Let’s assume that in both worlds you would face the exact same fate: would you be indifferent between a world in which an unknown third party is executing such fate, as compared to one where it merely occurs?

I believe the answer is no. We are not indifferent.

Borges’ narrator mentions having overheard back-alley discussions regarding whether the Lottery was corrupt and actually favoring a privileged few. The narrator mentions the Lottery publicly denied these claims and insisted that the Lottery representatives were mere executioners of fate with no actual power. The very existence of a space for doubt should tilt us towards picking the world in which no third party has the power to decide whether or not to meddle with our lives in such way.

But then again we are told there is an inherent trade-off between accuracy and explainability. So the contrast is not merely between two equivalent outcomes. Unexplainable models, so they say, come with extra benefits.

Would we choose the world of unexaplainabilty for an extra dollar a day? Probably not worth the dread.

-Ok. What about a million dollars?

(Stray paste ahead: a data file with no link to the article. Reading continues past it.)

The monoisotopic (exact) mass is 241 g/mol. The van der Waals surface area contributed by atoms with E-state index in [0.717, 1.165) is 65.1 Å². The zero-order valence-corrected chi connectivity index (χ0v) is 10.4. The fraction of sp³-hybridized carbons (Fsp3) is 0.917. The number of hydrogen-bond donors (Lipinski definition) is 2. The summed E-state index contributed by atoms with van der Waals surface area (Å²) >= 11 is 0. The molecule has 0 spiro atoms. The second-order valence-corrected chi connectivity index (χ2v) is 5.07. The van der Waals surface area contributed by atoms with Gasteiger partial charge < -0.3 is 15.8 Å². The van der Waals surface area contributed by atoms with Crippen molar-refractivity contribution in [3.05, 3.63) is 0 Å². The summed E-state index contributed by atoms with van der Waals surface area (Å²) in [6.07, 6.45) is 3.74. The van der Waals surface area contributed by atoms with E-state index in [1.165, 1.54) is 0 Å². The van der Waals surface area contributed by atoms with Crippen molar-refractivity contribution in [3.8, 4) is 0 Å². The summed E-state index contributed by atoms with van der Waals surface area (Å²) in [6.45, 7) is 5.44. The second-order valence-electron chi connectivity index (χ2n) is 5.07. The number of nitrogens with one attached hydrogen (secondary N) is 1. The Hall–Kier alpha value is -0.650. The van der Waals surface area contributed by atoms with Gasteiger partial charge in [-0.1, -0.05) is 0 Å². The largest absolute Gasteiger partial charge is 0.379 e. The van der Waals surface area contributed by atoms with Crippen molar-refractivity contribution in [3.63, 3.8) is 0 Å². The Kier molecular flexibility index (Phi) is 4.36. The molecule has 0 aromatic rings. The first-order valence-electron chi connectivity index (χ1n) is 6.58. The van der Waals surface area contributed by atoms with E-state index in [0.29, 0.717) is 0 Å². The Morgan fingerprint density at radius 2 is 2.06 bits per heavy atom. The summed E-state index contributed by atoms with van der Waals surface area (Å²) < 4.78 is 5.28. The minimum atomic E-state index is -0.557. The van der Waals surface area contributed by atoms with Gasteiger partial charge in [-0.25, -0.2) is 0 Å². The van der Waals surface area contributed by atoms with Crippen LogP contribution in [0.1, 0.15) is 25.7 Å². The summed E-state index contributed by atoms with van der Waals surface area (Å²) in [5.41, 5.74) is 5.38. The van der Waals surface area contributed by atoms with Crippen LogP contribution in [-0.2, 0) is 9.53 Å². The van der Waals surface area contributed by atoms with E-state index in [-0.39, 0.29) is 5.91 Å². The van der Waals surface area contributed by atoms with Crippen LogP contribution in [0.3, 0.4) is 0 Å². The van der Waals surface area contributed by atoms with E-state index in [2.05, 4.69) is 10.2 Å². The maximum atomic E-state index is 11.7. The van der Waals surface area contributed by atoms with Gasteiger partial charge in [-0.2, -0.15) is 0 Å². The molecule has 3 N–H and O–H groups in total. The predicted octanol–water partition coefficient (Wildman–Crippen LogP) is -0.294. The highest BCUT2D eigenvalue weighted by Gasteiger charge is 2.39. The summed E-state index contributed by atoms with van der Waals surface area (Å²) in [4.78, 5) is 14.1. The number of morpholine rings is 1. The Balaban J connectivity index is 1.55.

-Hmm…?

Yet the problem with constructing the option in this way is that, if the artificial layer we allow Companies to build on top of our existing chaos is in fact unintelligible, we wouldn’t really be able to assess the trade-off itself! We might no longer know if we were given an extra dollar, a million, or if the system actually sucked up our wallet. As in Borges’ story, we might be told that actually “No decision is final; all branch into others.”

So it turns into a matter of trust…

Would such a trade-off require our societies to abandon rationality as a guiding principle and have us build up our faith in the gods of silicon?

Borges’ Babylon seems run by a pretty unaccountable Company. Questioning outcomes was something to be done in a dark alley, not in the public square.

At this point in time, being afraid of AI as an entity is as reasonable as being afraid of dice. Self-conscious AI is many decades away according to the optimists, and even further away according to the rest of the experts, many of which claim it is not something that can be achieved.